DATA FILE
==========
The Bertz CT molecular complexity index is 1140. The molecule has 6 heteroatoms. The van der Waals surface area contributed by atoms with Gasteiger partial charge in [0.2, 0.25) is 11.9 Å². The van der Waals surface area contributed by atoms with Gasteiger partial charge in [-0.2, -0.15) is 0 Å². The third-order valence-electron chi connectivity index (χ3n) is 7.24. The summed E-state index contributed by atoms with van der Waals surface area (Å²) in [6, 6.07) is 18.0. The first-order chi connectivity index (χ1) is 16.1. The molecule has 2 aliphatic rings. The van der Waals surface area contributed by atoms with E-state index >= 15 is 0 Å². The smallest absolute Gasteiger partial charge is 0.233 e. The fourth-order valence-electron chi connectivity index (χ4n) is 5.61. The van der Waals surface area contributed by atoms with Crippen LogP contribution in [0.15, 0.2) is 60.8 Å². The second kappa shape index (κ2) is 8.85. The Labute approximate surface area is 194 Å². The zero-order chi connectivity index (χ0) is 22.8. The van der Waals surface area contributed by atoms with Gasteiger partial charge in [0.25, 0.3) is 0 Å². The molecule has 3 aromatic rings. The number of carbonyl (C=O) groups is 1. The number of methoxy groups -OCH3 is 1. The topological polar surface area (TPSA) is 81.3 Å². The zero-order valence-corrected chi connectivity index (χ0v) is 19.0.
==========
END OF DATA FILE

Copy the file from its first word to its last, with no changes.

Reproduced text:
The Bertz CT molecular complexity index is 1140. The molecule has 6 heteroatoms. The van der Waals surface area contributed by atoms with Gasteiger partial charge in [0.2, 0.25) is 11.9 Å². The van der Waals surface area contributed by atoms with Gasteiger partial charge in [-0.2, -0.15) is 0 Å². The third-order valence-electron chi connectivity index (χ3n) is 7.24. The summed E-state index contributed by atoms with van der Waals surface area (Å²) in [6, 6.07) is 18.0. The first-order chi connectivity index (χ1) is 16.1. The molecule has 2 aliphatic rings. The van der Waals surface area contributed by atoms with E-state index >= 15 is 0 Å². The smallest absolute Gasteiger partial charge is 0.233 e. The fourth-order valence-electron chi connectivity index (χ4n) is 5.61. The van der Waals surface area contributed by atoms with Crippen LogP contribution in [0.15, 0.2) is 60.8 Å². The second kappa shape index (κ2) is 8.85. The Labute approximate surface area is 194 Å². The zero-order chi connectivity index (χ0) is 22.8. The van der Waals surface area contributed by atoms with Gasteiger partial charge in [0.25, 0.3) is 0 Å². The molecule has 3 aromatic rings. The number of carbonyl (C=O) groups is 1. The number of methoxy groups -OCH3 is 1. The topological polar surface area (TPSA) is 81.3 Å². The zero-order valence-corrected chi connectivity index (χ0v) is 19.0.